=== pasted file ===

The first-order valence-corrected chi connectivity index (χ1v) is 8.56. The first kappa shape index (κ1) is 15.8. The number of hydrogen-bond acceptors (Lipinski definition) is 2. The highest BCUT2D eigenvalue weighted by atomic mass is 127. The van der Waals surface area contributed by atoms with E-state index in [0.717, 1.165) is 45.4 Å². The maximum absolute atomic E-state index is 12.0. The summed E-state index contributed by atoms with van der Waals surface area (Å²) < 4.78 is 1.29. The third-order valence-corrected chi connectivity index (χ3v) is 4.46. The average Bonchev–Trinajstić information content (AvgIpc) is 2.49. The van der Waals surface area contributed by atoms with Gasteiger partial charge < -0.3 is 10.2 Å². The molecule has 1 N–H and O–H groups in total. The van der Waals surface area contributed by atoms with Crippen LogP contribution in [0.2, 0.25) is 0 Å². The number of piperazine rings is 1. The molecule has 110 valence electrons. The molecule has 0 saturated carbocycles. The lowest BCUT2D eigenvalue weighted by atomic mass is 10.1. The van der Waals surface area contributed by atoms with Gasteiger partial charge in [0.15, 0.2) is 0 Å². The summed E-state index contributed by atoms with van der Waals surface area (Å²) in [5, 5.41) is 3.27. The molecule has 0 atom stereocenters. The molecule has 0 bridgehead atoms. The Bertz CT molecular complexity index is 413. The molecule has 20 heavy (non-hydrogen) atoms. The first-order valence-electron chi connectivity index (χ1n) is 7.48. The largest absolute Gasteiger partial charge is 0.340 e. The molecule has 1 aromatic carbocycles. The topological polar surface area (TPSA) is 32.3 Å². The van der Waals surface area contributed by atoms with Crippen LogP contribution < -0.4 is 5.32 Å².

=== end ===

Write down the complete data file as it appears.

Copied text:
The first-order valence-corrected chi connectivity index (χ1v) is 8.56. The first kappa shape index (κ1) is 15.8. The number of hydrogen-bond acceptors (Lipinski definition) is 2. The highest BCUT2D eigenvalue weighted by atomic mass is 127. The van der Waals surface area contributed by atoms with E-state index in [0.717, 1.165) is 45.4 Å². The maximum absolute atomic E-state index is 12.0. The summed E-state index contributed by atoms with van der Waals surface area (Å²) < 4.78 is 1.29. The third-order valence-corrected chi connectivity index (χ3v) is 4.46. The average Bonchev–Trinajstić information content (AvgIpc) is 2.49. The van der Waals surface area contributed by atoms with Gasteiger partial charge < -0.3 is 10.2 Å². The molecule has 1 N–H and O–H groups in total. The van der Waals surface area contributed by atoms with Crippen LogP contribution in [0.2, 0.25) is 0 Å². The number of piperazine rings is 1. The molecule has 110 valence electrons. The molecule has 0 saturated carbocycles. The lowest BCUT2D eigenvalue weighted by atomic mass is 10.1. The van der Waals surface area contributed by atoms with Gasteiger partial charge in [0.15, 0.2) is 0 Å². The summed E-state index contributed by atoms with van der Waals surface area (Å²) in [5, 5.41) is 3.27. The molecule has 0 atom stereocenters. The molecule has 0 bridgehead atoms. The Bertz CT molecular complexity index is 413. The molecule has 20 heavy (non-hydrogen) atoms. The first-order valence-electron chi connectivity index (χ1n) is 7.48. The largest absolute Gasteiger partial charge is 0.340 e. The molecule has 1 aromatic carbocycles. The topological polar surface area (TPSA) is 32.3 Å². The van der Waals surface area contributed by atoms with Crippen LogP contribution < -0.4 is 5.32 Å².